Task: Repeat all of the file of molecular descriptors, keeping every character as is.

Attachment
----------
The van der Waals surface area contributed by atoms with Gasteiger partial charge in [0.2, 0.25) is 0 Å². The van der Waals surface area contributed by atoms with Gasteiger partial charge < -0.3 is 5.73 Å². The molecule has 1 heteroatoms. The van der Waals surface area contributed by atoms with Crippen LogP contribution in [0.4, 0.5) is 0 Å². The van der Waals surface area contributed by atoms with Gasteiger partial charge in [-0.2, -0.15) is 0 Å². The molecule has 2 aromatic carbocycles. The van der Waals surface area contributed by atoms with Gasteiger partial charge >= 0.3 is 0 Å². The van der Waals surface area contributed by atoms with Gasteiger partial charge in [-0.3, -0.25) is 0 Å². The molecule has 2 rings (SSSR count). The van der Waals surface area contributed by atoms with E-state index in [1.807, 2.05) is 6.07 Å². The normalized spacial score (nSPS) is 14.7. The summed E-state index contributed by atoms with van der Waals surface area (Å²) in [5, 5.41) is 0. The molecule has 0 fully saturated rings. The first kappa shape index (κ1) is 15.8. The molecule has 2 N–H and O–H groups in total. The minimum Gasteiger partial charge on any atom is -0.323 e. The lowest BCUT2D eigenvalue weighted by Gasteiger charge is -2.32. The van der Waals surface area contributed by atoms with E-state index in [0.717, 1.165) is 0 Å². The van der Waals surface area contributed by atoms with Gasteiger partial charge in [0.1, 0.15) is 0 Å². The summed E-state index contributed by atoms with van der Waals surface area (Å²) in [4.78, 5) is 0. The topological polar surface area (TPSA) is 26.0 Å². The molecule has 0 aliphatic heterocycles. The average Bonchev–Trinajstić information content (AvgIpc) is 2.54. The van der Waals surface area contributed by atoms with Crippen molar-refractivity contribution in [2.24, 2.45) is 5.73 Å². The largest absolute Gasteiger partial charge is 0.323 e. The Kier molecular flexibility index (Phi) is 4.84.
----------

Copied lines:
The van der Waals surface area contributed by atoms with Gasteiger partial charge in [0.2, 0.25) is 0 Å². The van der Waals surface area contributed by atoms with Gasteiger partial charge < -0.3 is 5.73 Å². The molecule has 1 heteroatoms. The van der Waals surface area contributed by atoms with Crippen LogP contribution in [0.4, 0.5) is 0 Å². The van der Waals surface area contributed by atoms with Gasteiger partial charge in [-0.2, -0.15) is 0 Å². The molecule has 2 aromatic carbocycles. The van der Waals surface area contributed by atoms with Gasteiger partial charge >= 0.3 is 0 Å². The van der Waals surface area contributed by atoms with Gasteiger partial charge in [-0.3, -0.25) is 0 Å². The molecule has 2 rings (SSSR count). The van der Waals surface area contributed by atoms with E-state index in [1.807, 2.05) is 6.07 Å². The normalized spacial score (nSPS) is 14.7. The summed E-state index contributed by atoms with van der Waals surface area (Å²) in [5, 5.41) is 0. The molecule has 0 fully saturated rings. The first kappa shape index (κ1) is 15.8. The molecule has 2 N–H and O–H groups in total. The minimum Gasteiger partial charge on any atom is -0.323 e. The lowest BCUT2D eigenvalue weighted by Gasteiger charge is -2.32. The van der Waals surface area contributed by atoms with E-state index in [0.717, 1.165) is 0 Å². The van der Waals surface area contributed by atoms with Gasteiger partial charge in [0.1, 0.15) is 0 Å². The summed E-state index contributed by atoms with van der Waals surface area (Å²) in [4.78, 5) is 0. The topological polar surface area (TPSA) is 26.0 Å². The molecule has 0 aliphatic heterocycles. The average Bonchev–Trinajstić information content (AvgIpc) is 2.54. The van der Waals surface area contributed by atoms with Crippen molar-refractivity contribution in [2.24, 2.45) is 5.73 Å². The largest absolute Gasteiger partial charge is 0.323 e. The Kier molecular flexibility index (Phi) is 4.84.